November 27, 2008

November 27, 2008 | Commentary on Economy

Russia, China, Move In on Latin America

Today's arrival of Russian President Dmitry Medvedev on a two-day visit to Venezuela to meet with President Hugo Chavez is a stark reminder that potential problems aren't always "Over There."

The assertive political, economic and security overtures by Russia - and China, by the way - in the Western Hemisphere mean we had better pay close attention to our own 'hood in the coming years.

First, Russia. Medvedev's Venezuela whistle stop is just one of several scheduled, including Brazil and Cuba, around his attendance at the Asia-Pacific Economic Cooperation (APEC) conference in Peru last weekend.

The Latin American jaunt is clearly meant to exert Russia's self-image as a world - not just regional - power. (Moscow is jousting with Beijing, Washington and Brussels for influence in places like Africa, too.)

It also sends a crystal clear signal to Washington - and president-elect Obama - that Moscow won't abide by US activities that displease it in its "near-abroad" without a bit of nose-tweaking right here in our own hemisphere.

Realizing that the White House's national security plate closely resembles something of the Thanksgiving sort, the Kremlin doesn't mind adding a side dish or two to create some indigestion when it can.

Not surprisingly, Medvedev's visit coincides with the arrival of a Russian flotilla for some gunboat diplomacy in Caribbean waters. It's also a bit of chest-thumping over US warships sailing in the Black Sea during the Georgia crisis.

By selling $4 billion worth of advanced arms to, plus offering to build nuclear power plants for, Palacio de Miraflores, the Kremlin is pushing back on issues like US missile defense in Europe, aimed at the Iranian nuclear threat.

Moscow also continues to lay the ground work for global energy hegemony as it tries to enlist producers in the Americas and elsewhere to sign onto its natural gas cartel, along the lines of oil's OPEC.

And what about China?

Chinese President Hu Jintao left the region on Sunday, capping off visits to Costa Rica, Cuba and Peru with a free trade agreement and another in the works" evidence of China's growing influence in the region.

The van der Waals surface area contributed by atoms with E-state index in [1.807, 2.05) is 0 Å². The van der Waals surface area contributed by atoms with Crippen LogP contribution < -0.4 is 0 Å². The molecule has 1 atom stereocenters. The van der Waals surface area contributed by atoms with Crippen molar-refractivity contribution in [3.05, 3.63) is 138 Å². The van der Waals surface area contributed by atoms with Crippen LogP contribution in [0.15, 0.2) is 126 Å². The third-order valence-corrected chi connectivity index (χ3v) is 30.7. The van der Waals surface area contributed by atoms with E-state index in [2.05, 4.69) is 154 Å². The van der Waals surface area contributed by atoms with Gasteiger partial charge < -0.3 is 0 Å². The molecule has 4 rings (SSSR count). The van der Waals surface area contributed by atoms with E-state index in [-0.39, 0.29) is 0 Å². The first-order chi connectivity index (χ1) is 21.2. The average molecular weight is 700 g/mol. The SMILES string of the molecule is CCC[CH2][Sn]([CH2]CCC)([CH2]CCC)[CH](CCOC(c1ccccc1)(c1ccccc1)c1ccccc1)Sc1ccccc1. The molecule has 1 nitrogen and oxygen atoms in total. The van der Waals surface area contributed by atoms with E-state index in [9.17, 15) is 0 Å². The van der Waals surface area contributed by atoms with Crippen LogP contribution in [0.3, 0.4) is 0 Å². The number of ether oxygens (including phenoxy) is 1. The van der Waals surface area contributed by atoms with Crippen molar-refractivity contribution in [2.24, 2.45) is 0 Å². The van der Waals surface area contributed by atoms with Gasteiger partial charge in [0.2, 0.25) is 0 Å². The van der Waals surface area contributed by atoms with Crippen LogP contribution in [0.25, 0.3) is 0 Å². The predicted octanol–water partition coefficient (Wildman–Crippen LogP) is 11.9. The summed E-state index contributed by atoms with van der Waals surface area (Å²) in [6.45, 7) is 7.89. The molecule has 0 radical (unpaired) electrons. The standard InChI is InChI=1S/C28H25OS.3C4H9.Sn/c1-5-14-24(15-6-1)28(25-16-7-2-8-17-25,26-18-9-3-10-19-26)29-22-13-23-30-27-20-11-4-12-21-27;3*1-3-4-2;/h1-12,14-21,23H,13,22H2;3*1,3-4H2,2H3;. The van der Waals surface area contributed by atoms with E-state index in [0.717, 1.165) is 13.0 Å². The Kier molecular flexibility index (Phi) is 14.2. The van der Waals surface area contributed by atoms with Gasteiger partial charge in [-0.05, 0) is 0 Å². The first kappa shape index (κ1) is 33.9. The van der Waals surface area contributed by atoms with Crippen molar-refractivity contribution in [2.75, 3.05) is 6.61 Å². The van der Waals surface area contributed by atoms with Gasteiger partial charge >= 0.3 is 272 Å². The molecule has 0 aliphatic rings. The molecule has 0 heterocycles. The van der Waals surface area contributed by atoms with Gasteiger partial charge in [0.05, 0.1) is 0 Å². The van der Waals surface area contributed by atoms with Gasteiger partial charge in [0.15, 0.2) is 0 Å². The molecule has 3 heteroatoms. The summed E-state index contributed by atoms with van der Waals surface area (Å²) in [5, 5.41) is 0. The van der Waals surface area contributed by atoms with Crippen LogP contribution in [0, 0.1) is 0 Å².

Hu's APEC entourage included more than 600 businessmen and officials, with 12 government ministers, highlighting the priority of Latin America in Chinese policy.

China's regional focus is mostly economic with $100 billion in annual trade, predominantly carting energy and natural resources back to belching Chinese factories - which are still humming despite the global economic slow-down.

But it's not just economics.

Mindful of the United States' presence and activity in Asia, especially US support for cross-Strait rival Taiwan, Beijing doesn't mind unsettling Washington by involving itself in America's traditional sphere of influence.

Hu was thrilled to visit Costa Rica where China just recently flipped San Jose's diplomatic recognition from US-friendly Taipei to Beijing, using $300 million in secret, soft-loans.

On security, China has a listening post in Cuba directed at America, and is starting to flack its advanced weapons systems in the region, which are now emerging on the world market.

Both China and Russia are looking for friends wherever they can pocket 'em to, especially those disaffected with America, to balance US power regionally or in international organizations, where it's one country, one vote.

As for the Latin Americans, they don't mind having the Chinese and Russians compete for their affection. Intensive courting can result in favorable trade deals, aid, concessionary loans and political support.

Their no-strings-attached ties undermine Washington's efforts to advance free markets, human rights and democracy in the region--not a high priority for Moscow or Beijing.

Conventional wisdom says our sway is declining in this hemisphere. If true, that's bad news. Since geography is destiny, maintaining - or regaining - America's influence in the region will be key for the next US president.

Meddling by Russia and China won't help.

Peter Brookes, Senior Fellow at the Heritage Foundation, is a former deputy assistant secretary of Defense.

About the Author

Peter Brookes Senior Fellow, National Security Affairs
Douglas and Sarah Allison Center for Foreign and National Security Policy

Related Issues: Economy

First Appeared in Real Clear Politics